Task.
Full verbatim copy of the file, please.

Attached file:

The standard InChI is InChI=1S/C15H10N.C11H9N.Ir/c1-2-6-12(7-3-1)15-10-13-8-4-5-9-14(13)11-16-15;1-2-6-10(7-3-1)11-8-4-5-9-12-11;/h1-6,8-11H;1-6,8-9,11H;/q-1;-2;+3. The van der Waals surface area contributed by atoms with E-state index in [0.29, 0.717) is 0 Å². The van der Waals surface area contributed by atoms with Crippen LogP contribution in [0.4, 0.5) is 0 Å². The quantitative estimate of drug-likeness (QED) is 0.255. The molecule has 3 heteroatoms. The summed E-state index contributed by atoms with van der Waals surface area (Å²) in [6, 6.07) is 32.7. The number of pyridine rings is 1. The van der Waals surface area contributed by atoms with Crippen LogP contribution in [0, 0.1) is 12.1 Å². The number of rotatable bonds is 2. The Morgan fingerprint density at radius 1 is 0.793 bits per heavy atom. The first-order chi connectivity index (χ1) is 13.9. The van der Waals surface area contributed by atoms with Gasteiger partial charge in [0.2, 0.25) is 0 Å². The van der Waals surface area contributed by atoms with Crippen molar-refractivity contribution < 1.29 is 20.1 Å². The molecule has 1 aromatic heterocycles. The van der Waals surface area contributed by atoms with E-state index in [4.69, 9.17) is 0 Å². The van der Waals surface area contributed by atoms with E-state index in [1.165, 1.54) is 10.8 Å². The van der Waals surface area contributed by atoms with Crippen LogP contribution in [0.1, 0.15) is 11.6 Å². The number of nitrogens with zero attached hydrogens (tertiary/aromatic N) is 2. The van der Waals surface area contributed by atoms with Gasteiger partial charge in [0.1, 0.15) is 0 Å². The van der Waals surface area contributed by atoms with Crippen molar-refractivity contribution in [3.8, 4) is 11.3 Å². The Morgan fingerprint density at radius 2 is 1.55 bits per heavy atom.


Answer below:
The standard InChI is InChI=1S/C15H10N.C11H9N.Ir/c1-2-6-12(7-3-1)15-10-13-8-4-5-9-14(13)11-16-15;1-2-6-10(7-3-1)11-8-4-5-9-12-11;/h1-6,8-11H;1-6,8-9,11H;/q-1;-2;+3. The van der Waals surface area contributed by atoms with E-state index in [0.29, 0.717) is 0 Å². The van der Waals surface area contributed by atoms with Crippen LogP contribution in [0.4, 0.5) is 0 Å². The quantitative estimate of drug-likeness (QED) is 0.255. The molecule has 3 heteroatoms. The summed E-state index contributed by atoms with van der Waals surface area (Å²) in [6, 6.07) is 32.7. The number of pyridine rings is 1. The van der Waals surface area contributed by atoms with Crippen LogP contribution in [0, 0.1) is 12.1 Å². The number of rotatable bonds is 2. The Morgan fingerprint density at radius 1 is 0.793 bits per heavy atom. The first-order chi connectivity index (χ1) is 13.9. The van der Waals surface area contributed by atoms with Gasteiger partial charge in [0.2, 0.25) is 0 Å². The van der Waals surface area contributed by atoms with Crippen molar-refractivity contribution < 1.29 is 20.1 Å². The molecule has 1 aromatic heterocycles. The van der Waals surface area contributed by atoms with E-state index in [4.69, 9.17) is 0 Å². The van der Waals surface area contributed by atoms with E-state index in [1.165, 1.54) is 10.8 Å². The van der Waals surface area contributed by atoms with Crippen LogP contribution in [0.1, 0.15) is 11.6 Å². The number of nitrogens with zero attached hydrogens (tertiary/aromatic N) is 2. The van der Waals surface area contributed by atoms with Gasteiger partial charge in [0.1, 0.15) is 0 Å². The van der Waals surface area contributed by atoms with Crippen molar-refractivity contribution in [3.8, 4) is 11.3 Å². The Morgan fingerprint density at radius 2 is 1.55 bits per heavy atom.